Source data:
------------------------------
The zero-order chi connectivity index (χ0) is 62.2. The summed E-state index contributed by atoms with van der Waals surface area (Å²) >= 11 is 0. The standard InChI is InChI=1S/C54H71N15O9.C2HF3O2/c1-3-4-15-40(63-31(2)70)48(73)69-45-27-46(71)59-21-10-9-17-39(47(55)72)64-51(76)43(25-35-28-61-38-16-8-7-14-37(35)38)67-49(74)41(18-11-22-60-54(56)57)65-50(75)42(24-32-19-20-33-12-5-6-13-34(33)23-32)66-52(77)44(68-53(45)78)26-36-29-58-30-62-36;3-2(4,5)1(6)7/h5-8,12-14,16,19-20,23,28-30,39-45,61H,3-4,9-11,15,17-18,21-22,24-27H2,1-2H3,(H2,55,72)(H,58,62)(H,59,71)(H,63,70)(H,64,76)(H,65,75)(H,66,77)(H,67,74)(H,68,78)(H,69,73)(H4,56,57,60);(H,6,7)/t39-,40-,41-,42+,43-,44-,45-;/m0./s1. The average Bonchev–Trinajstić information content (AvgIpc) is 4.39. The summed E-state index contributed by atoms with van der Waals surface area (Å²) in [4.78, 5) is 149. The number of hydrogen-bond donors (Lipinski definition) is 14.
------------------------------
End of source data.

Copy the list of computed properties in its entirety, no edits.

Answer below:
The zero-order chi connectivity index (χ0) is 62.2. The summed E-state index contributed by atoms with van der Waals surface area (Å²) >= 11 is 0. The standard InChI is InChI=1S/C54H71N15O9.C2HF3O2/c1-3-4-15-40(63-31(2)70)48(73)69-45-27-46(71)59-21-10-9-17-39(47(55)72)64-51(76)43(25-35-28-61-38-16-8-7-14-37(35)38)67-49(74)41(18-11-22-60-54(56)57)65-50(75)42(24-32-19-20-33-12-5-6-13-34(33)23-32)66-52(77)44(68-53(45)78)26-36-29-58-30-62-36;3-2(4,5)1(6)7/h5-8,12-14,16,19-20,23,28-30,39-45,61H,3-4,9-11,15,17-18,21-22,24-27H2,1-2H3,(H2,55,72)(H,58,62)(H,59,71)(H,63,70)(H,64,76)(H,65,75)(H,66,77)(H,67,74)(H,68,78)(H,69,73)(H4,56,57,60);(H,6,7)/t39-,40-,41-,42+,43-,44-,45-;/m0./s1. The average Bonchev–Trinajstić information content (AvgIpc) is 4.39. The summed E-state index contributed by atoms with van der Waals surface area (Å²) in [4.78, 5) is 149. The number of hydrogen-bond donors (Lipinski definition) is 14.